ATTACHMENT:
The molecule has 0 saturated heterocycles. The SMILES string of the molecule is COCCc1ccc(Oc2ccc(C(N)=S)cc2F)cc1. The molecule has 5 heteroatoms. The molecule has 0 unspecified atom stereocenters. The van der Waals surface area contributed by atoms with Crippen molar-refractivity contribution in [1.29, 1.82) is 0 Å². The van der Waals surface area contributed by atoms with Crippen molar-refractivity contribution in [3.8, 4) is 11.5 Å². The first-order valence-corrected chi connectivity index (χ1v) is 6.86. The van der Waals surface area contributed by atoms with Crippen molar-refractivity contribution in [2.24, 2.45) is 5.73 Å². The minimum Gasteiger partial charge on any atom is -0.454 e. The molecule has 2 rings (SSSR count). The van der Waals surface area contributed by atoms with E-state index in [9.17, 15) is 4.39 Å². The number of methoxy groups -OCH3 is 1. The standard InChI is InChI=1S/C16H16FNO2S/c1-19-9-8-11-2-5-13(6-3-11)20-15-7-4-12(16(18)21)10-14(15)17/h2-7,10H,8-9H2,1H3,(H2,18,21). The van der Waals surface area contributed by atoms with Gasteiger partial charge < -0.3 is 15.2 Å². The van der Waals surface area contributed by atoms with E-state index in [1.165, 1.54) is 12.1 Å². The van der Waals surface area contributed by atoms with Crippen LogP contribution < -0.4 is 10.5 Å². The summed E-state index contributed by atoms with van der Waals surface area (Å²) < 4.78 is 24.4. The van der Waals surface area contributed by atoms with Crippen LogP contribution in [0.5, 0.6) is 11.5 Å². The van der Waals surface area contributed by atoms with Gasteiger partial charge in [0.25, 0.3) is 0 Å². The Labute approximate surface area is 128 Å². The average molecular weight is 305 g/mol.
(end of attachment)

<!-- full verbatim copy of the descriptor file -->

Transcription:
The molecule has 0 saturated heterocycles. The SMILES string of the molecule is COCCc1ccc(Oc2ccc(C(N)=S)cc2F)cc1. The molecule has 5 heteroatoms. The molecule has 0 unspecified atom stereocenters. The van der Waals surface area contributed by atoms with Crippen molar-refractivity contribution in [1.29, 1.82) is 0 Å². The van der Waals surface area contributed by atoms with Crippen molar-refractivity contribution in [3.8, 4) is 11.5 Å². The first-order valence-corrected chi connectivity index (χ1v) is 6.86. The van der Waals surface area contributed by atoms with Crippen molar-refractivity contribution in [2.24, 2.45) is 5.73 Å². The minimum Gasteiger partial charge on any atom is -0.454 e. The molecule has 2 rings (SSSR count). The van der Waals surface area contributed by atoms with E-state index in [9.17, 15) is 4.39 Å². The number of methoxy groups -OCH3 is 1. The standard InChI is InChI=1S/C16H16FNO2S/c1-19-9-8-11-2-5-13(6-3-11)20-15-7-4-12(16(18)21)10-14(15)17/h2-7,10H,8-9H2,1H3,(H2,18,21). The van der Waals surface area contributed by atoms with Gasteiger partial charge < -0.3 is 15.2 Å². The van der Waals surface area contributed by atoms with E-state index in [1.165, 1.54) is 12.1 Å². The van der Waals surface area contributed by atoms with Crippen LogP contribution < -0.4 is 10.5 Å². The summed E-state index contributed by atoms with van der Waals surface area (Å²) < 4.78 is 24.4. The van der Waals surface area contributed by atoms with Crippen LogP contribution in [0.5, 0.6) is 11.5 Å². The van der Waals surface area contributed by atoms with Gasteiger partial charge in [0.25, 0.3) is 0 Å². The Labute approximate surface area is 128 Å². The average molecular weight is 305 g/mol.